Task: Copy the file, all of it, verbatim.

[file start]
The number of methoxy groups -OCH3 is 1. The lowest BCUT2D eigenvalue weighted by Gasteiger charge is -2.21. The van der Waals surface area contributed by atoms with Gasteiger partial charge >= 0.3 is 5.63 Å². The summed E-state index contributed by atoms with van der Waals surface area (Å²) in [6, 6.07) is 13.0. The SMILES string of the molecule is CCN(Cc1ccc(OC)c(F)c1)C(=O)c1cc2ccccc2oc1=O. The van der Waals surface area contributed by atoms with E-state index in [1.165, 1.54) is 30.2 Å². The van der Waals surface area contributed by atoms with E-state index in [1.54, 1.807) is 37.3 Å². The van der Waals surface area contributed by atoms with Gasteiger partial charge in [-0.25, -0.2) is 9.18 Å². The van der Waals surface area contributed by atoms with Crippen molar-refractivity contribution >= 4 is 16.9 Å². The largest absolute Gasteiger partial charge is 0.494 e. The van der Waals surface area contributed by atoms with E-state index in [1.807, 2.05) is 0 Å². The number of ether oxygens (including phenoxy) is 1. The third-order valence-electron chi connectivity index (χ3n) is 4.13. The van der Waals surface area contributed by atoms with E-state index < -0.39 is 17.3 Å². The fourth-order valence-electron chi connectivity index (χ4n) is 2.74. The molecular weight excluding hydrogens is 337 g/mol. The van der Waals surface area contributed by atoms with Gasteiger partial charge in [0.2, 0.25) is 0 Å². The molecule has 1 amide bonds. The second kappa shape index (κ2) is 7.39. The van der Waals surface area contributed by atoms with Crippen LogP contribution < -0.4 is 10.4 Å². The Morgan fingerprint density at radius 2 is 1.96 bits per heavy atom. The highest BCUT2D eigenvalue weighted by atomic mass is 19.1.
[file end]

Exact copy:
The number of methoxy groups -OCH3 is 1. The lowest BCUT2D eigenvalue weighted by Gasteiger charge is -2.21. The van der Waals surface area contributed by atoms with Gasteiger partial charge >= 0.3 is 5.63 Å². The summed E-state index contributed by atoms with van der Waals surface area (Å²) in [6, 6.07) is 13.0. The SMILES string of the molecule is CCN(Cc1ccc(OC)c(F)c1)C(=O)c1cc2ccccc2oc1=O. The van der Waals surface area contributed by atoms with E-state index in [1.165, 1.54) is 30.2 Å². The van der Waals surface area contributed by atoms with E-state index in [1.54, 1.807) is 37.3 Å². The van der Waals surface area contributed by atoms with Gasteiger partial charge in [-0.25, -0.2) is 9.18 Å². The van der Waals surface area contributed by atoms with Crippen molar-refractivity contribution >= 4 is 16.9 Å². The largest absolute Gasteiger partial charge is 0.494 e. The van der Waals surface area contributed by atoms with E-state index in [1.807, 2.05) is 0 Å². The number of ether oxygens (including phenoxy) is 1. The third-order valence-electron chi connectivity index (χ3n) is 4.13. The van der Waals surface area contributed by atoms with E-state index < -0.39 is 17.3 Å². The fourth-order valence-electron chi connectivity index (χ4n) is 2.74. The molecular weight excluding hydrogens is 337 g/mol. The van der Waals surface area contributed by atoms with Gasteiger partial charge in [0.2, 0.25) is 0 Å². The molecule has 1 amide bonds. The second kappa shape index (κ2) is 7.39. The van der Waals surface area contributed by atoms with Crippen LogP contribution < -0.4 is 10.4 Å². The Morgan fingerprint density at radius 2 is 1.96 bits per heavy atom. The highest BCUT2D eigenvalue weighted by atomic mass is 19.1.